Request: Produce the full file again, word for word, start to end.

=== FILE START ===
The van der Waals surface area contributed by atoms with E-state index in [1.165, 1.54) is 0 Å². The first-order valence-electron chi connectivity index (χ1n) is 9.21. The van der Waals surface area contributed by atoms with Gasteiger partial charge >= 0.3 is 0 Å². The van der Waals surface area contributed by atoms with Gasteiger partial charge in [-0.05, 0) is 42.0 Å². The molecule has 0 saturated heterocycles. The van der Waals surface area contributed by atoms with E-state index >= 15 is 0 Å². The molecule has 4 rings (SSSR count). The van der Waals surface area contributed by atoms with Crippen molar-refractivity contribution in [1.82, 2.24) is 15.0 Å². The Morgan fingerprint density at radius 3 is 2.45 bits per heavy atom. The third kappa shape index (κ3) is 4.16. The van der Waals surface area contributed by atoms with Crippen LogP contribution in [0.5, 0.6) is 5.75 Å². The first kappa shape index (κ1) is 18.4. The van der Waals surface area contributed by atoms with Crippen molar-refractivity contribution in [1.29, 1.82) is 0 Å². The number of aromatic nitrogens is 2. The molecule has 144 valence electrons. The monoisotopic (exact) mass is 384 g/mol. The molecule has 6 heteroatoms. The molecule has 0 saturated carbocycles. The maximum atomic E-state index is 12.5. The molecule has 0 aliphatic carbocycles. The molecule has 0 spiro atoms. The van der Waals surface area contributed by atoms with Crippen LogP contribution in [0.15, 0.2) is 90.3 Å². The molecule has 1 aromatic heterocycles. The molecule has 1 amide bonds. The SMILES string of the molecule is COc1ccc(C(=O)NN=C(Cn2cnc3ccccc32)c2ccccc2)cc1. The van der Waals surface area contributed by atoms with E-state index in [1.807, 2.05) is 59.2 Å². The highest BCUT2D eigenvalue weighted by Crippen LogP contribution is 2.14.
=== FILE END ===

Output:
The van der Waals surface area contributed by atoms with E-state index in [1.165, 1.54) is 0 Å². The first-order valence-electron chi connectivity index (χ1n) is 9.21. The van der Waals surface area contributed by atoms with Gasteiger partial charge >= 0.3 is 0 Å². The van der Waals surface area contributed by atoms with Gasteiger partial charge in [-0.05, 0) is 42.0 Å². The molecule has 0 saturated heterocycles. The van der Waals surface area contributed by atoms with E-state index >= 15 is 0 Å². The molecule has 4 rings (SSSR count). The van der Waals surface area contributed by atoms with Crippen molar-refractivity contribution in [1.82, 2.24) is 15.0 Å². The Morgan fingerprint density at radius 3 is 2.45 bits per heavy atom. The third kappa shape index (κ3) is 4.16. The van der Waals surface area contributed by atoms with Crippen LogP contribution in [0.5, 0.6) is 5.75 Å². The first kappa shape index (κ1) is 18.4. The van der Waals surface area contributed by atoms with Crippen molar-refractivity contribution in [1.29, 1.82) is 0 Å². The number of aromatic nitrogens is 2. The molecule has 144 valence electrons. The monoisotopic (exact) mass is 384 g/mol. The molecule has 6 heteroatoms. The molecule has 0 saturated carbocycles. The maximum atomic E-state index is 12.5. The molecule has 0 aliphatic carbocycles. The molecule has 0 spiro atoms. The van der Waals surface area contributed by atoms with Crippen LogP contribution in [0.15, 0.2) is 90.3 Å². The molecule has 1 aromatic heterocycles. The molecule has 1 amide bonds. The SMILES string of the molecule is COc1ccc(C(=O)NN=C(Cn2cnc3ccccc32)c2ccccc2)cc1. The van der Waals surface area contributed by atoms with E-state index in [1.807, 2.05) is 59.2 Å². The highest BCUT2D eigenvalue weighted by Crippen LogP contribution is 2.14.